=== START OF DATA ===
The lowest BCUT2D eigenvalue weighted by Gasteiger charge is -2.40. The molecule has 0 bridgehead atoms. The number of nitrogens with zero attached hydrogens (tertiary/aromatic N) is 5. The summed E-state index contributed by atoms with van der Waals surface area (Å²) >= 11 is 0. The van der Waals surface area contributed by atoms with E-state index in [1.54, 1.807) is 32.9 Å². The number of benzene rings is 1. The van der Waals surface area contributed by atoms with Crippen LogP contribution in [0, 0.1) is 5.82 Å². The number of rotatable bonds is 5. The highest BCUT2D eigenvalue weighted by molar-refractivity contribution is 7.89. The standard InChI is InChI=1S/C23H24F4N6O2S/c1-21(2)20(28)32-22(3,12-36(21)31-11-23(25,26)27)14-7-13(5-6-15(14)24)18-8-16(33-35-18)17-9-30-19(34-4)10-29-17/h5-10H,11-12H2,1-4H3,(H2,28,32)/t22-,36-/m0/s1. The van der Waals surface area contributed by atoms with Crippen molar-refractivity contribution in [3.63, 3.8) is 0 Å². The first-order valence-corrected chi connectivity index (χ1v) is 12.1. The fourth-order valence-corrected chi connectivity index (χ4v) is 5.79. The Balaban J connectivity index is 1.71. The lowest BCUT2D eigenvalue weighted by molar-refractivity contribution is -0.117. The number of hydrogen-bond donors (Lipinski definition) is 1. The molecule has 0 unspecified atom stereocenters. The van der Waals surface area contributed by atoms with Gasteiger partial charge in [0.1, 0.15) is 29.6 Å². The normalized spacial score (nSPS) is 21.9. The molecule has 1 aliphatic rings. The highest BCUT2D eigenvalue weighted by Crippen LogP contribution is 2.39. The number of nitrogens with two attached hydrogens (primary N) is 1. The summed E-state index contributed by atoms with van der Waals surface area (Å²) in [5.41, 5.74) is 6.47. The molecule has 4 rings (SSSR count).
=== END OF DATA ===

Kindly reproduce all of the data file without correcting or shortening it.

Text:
The lowest BCUT2D eigenvalue weighted by Gasteiger charge is -2.40. The molecule has 0 bridgehead atoms. The number of nitrogens with zero attached hydrogens (tertiary/aromatic N) is 5. The summed E-state index contributed by atoms with van der Waals surface area (Å²) >= 11 is 0. The van der Waals surface area contributed by atoms with E-state index in [1.54, 1.807) is 32.9 Å². The number of benzene rings is 1. The van der Waals surface area contributed by atoms with Crippen LogP contribution in [0, 0.1) is 5.82 Å². The number of rotatable bonds is 5. The highest BCUT2D eigenvalue weighted by molar-refractivity contribution is 7.89. The standard InChI is InChI=1S/C23H24F4N6O2S/c1-21(2)20(28)32-22(3,12-36(21)31-11-23(25,26)27)14-7-13(5-6-15(14)24)18-8-16(33-35-18)17-9-30-19(34-4)10-29-17/h5-10H,11-12H2,1-4H3,(H2,28,32)/t22-,36-/m0/s1. The van der Waals surface area contributed by atoms with Crippen molar-refractivity contribution in [3.63, 3.8) is 0 Å². The first-order valence-corrected chi connectivity index (χ1v) is 12.1. The fourth-order valence-corrected chi connectivity index (χ4v) is 5.79. The Balaban J connectivity index is 1.71. The lowest BCUT2D eigenvalue weighted by molar-refractivity contribution is -0.117. The number of hydrogen-bond donors (Lipinski definition) is 1. The molecule has 0 unspecified atom stereocenters. The van der Waals surface area contributed by atoms with Gasteiger partial charge in [0.1, 0.15) is 29.6 Å². The normalized spacial score (nSPS) is 21.9. The molecule has 1 aliphatic rings. The highest BCUT2D eigenvalue weighted by Crippen LogP contribution is 2.39. The number of nitrogens with two attached hydrogens (primary N) is 1. The summed E-state index contributed by atoms with van der Waals surface area (Å²) in [5.41, 5.74) is 6.47. The molecule has 4 rings (SSSR count).